Colin Powell Warns GOP Voting Restrictions Will ‘Backfire’ — Again
This past Sunday, former secretary of state Colin Powell warned fellow Republicans that their most recent efforts to restrict voting rights will “backfire” on the party.
After blasting North Carolina’s newest voting law at a CEO forum on Thursday, Colin appeared on Face the Nation to explain how the voting restrictions being pushed by several states – including Texas, South Carolina, Alabama, Virginia and Mississippi – will hurt, not help, the GOP.
“The country is becoming more diverse,” Powell explained. “Asian-Americans, Hispanic-Americans, African-Americans are going to constitute a majority in a generation. You say you want to reach out, you say you want to have a new message, you say you want to see if you can bring some of these voters to the Republican side. This is not the way to do it.”
The former secretary of state, who served under former president George W. Bush, makes a great, but not-so-new point; Mitt Romney’s loss in the 2012 presidential election served (or should have served) as a wakeup call for the Republican Party. The nation’s demographics have changed, and minority voters – including the youth – now represent a large percentage of the voting population.
As former Bush campaign advisor Mark McKinnon said just days before the election, “The GOP cannot expect to win the presidency in the future by simply relying on running up big numbers with white voters.”
That message was lost on Mitt Romney and the Republican Party, however.
In 2010 and 2011, Republican lawmakers in several states began drafting new election laws in hopes of making it more difficult for Democrats to vote.
According to a Washington Post article published a year before the 2012 election, Republicans in several states had “curbed early voting, rolled back voting rights for ex-felons, and passed stricter voter ID laws.” The theory was that the carefully designed measures would “keep young people and minorities away from the polls” — groups that tend to vote Democratic.
Just a few months before the election, federal courts ruled that a Texas voter ID law, pushed by Republicans, “disenfranchised Latino and black voters.”
Southern Methodist University political science professor Cal Jillson warned Texas Republicans that the “demographic shift is already here.”
He added that the laws would not stop disenfranchised groups from showing up to the polls, but they will give the voters the “impression that the GOP is working against their interests,” and this would eventually become a “long-term problem” for the Republican Party.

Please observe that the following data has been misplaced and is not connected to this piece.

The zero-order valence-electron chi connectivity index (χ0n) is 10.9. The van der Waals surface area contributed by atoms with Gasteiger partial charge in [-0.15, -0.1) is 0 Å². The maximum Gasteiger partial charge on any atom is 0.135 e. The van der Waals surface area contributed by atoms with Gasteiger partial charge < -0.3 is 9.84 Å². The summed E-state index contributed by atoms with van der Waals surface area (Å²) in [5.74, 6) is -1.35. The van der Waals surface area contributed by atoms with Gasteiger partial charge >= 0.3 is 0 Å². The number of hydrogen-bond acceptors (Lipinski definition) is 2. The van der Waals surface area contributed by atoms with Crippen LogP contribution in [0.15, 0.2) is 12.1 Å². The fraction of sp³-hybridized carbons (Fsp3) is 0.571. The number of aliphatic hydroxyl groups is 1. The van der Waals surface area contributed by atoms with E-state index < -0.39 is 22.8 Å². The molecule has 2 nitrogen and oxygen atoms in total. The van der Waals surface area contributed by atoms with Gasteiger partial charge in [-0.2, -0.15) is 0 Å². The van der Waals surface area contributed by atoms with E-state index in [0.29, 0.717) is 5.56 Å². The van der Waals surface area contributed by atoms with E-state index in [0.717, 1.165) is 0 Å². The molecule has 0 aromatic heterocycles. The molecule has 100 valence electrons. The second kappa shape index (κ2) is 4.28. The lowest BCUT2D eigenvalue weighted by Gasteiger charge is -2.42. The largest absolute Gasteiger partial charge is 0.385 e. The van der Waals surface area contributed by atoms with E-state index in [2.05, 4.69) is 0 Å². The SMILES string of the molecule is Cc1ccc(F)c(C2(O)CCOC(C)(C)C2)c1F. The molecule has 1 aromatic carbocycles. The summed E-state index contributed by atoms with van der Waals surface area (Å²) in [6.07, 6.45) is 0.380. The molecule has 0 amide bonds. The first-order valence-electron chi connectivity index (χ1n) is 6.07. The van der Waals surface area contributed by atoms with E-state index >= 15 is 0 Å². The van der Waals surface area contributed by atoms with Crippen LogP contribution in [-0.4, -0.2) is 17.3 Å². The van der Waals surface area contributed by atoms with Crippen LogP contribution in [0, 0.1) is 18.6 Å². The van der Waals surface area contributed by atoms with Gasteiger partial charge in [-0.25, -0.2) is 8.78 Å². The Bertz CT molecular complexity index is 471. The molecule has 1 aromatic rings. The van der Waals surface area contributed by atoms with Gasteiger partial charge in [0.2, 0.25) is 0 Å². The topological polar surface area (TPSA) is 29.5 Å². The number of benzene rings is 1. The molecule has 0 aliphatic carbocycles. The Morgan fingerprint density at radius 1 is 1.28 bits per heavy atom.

President Obama’s second win proved Jillson right. The Republican-backed measures were not keeping intended voters at home; they were allowing Democrats to pick up new voters who felt neglected and forgotten by the GOP.
Powell recognizes this truth, but much of the Republican Party continues to reject history and the reality of today’s voting demographics.
Just two months after the Supreme Court struck down a key section of the Voting Rights Act that protected against voter discrimination in states with histories of disenfranchising certain groups of people, several southern states immediately renewed their efforts to pass voter ID laws and redraw districts in ways they believe will favor the GOP.
The new laws are reflective of those passed three years ago, which would limit voting hours and require voters to present specific types of ID, and make it “harder to vote” for minorities and students, according to Powell. However difficult the process of voting — even just registering to vote — becomes, minority voters have shown for the past decade that they will vote, and for the party that values their voice.
The evidence? Seventy-one percent of Latino voters backed Obama in 2012. Furthermore, the GOP’s share of Hispanic and Latino votes dropped over 13 percent from 2004 to 2012.
Still, the GOP has shown little openness to reforming its platform, instead arguing that the new measures are necessary to protect against voter fraud — despite the fact that there is no evidence of a widespread voter fraud epidemic.
In a counterargument that Republicans might continue to discard, Powell suggests a different strategy for engaging minority voters: “The way to do it is to make it easier to vote and then give them something to vote [for].”
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